Published by the Freeman Center For Strategic Studies



"For Zion's sake I will not hold My peace, And for Jerusalem's sake I will not rest"





ISRAEL'S VIRTUAL SURRENDER TO ARAFAT ...An Editorial....Bernard J. Shapiro 2





WE ARE ALL SETTLERS....Boris Shusteff 10

THE PITIFUL ISRAELIS!....Jan Willem van der Hoeven 13





OSLO - A CONCEPT THAT FAILED....Nomi Blumenthal 18


OSLO WAS MERE CHILD'S PLAY....Nadav Shragai 22

NO LONGER A WEAKLING....Daniel Pipes 23


Analysis / SAME OLD THING, MINUS KATYUSHAS....Amir Oren 26





Edited by Bernard J. Shapiro

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Copyright (c) 2000 Bernard J. Shapiro

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Some Observations

By Bernard J. Shapiro

1. It is apparent to many people that, despite his exalted military career, Prime Minister Ehud Barak is showing cowardice in the face of Palestinian attacks during the current war. While IDF soldiers and officers certainly are personally brave in the face of the enemy, Israel's political leadership is indecisive and non-aggressive. I ask you: When in Israel's military history did its forces not attack and occupy enemy positions from where live fire was coming? Only today is the IDF entangled with rules that prevent its ability to defeat the enemy decisively. The failure to engage the enemy with force and aggressiveness has led to a massive loss of deterrence on the part of Israel.

2. The repeated cease-fire talks with U.S. President Bill Clinton have made the Israelis look like a "banana republic" as well as fools for expecting Arafat's signature on an agreement to mean something tangible.

3. The level of lying on the part of the Palestinians about Arafat's war is an indicator of how unreasonable and "anti-peace" they really are.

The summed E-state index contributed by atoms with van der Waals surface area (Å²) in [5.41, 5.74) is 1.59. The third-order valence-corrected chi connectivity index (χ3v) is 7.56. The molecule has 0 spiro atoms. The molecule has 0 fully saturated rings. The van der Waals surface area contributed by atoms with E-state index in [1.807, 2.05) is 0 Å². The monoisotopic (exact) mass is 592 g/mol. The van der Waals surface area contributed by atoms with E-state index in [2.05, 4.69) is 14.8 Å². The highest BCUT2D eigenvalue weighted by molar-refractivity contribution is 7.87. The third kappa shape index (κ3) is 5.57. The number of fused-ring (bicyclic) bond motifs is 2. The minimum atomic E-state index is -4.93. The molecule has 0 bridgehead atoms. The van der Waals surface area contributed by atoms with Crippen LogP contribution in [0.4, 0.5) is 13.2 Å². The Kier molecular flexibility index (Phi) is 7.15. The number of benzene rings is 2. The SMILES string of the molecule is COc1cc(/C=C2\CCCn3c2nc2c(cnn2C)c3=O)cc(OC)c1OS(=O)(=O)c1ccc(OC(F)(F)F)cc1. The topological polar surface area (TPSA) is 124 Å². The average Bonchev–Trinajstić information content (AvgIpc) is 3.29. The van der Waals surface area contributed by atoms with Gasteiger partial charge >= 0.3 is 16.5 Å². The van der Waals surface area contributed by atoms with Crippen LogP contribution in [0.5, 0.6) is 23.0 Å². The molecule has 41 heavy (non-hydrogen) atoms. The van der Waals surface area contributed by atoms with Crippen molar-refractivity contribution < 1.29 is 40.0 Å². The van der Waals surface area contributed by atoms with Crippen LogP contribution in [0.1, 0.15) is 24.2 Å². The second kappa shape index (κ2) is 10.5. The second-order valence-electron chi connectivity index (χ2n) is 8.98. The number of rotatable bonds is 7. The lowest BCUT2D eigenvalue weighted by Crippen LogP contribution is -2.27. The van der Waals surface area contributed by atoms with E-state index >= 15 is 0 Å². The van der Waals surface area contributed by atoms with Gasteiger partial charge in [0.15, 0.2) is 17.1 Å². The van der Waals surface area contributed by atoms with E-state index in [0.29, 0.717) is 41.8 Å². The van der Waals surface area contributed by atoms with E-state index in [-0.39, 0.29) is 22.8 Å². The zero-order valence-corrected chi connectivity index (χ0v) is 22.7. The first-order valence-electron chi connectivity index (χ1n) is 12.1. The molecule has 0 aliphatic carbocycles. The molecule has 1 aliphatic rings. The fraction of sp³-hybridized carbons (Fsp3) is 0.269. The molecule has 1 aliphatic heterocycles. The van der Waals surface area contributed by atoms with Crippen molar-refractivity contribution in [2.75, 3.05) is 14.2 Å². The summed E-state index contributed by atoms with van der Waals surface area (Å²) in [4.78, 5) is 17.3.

4. It is clear to me that Barak is using Arafat's war for the purpose of causing the Jews of YESHA to evacuate their homes. This to save himself the difficulty of personally taking charge of the ethnic cleansing of Jews from the area. He has already given the green light to Arafat by his actions in not suppressing the war.

5. Barak's giveaways at Camp David should have brought down his government, yet he still rules. I am very disappointed at this. Where is the nationalist camp?

6. There is talk of international observers for YESHA. This would be a great victory of Arafat and justify his war against Israel. The Israeli response should be a deafening no. From experience of 52 years, we all know that the UN, its bodies, and all International Forces are biased against Israel and in the pocket to the Arabs. The only purpose of such a plan would be to diminish Israel's rightful sovereignty in the area.

7. Barak's constant warnings and threats, for which he never acts, further reduce Israeli deterrence.

8. Allowing the news media to photograph teenagers throwing stones is bad for Israel's image. It is well know that these very same photographers avoid taking pictures of Palestinian gunfire. The print journalists avoid references to live fire from the Palestinian side. Many rioters wait for journalists to arrive before rioting. It is past time to remove journalists from the areas of clashes.

9. Oslo and Camp David must be terminated with extreme prejudice.

10. Israel must annex immediately areas B and C leaving the Palestinians with only A for now. Then the Palestinians must be told that those who engage in hostile activity against Israel will be expelled from the country. If hostility is widespread then the entire population should make a new home in Jordan.



The Insanity of the Shameless

By Eugene Narrett, PhD

On Thanksgiving Day, Israel's Foreign Ministry issued a lengthy report describing reiterated calls for violence by Palestinian officials and details of the recent weeks of violence against Israeli civilians and soldiers from the Jordan to the sea. "Somehow," bleated the bureaucrats, "the world media conveys the impression that Israel and the Palestinians are equally to blame." Who helped create this impression?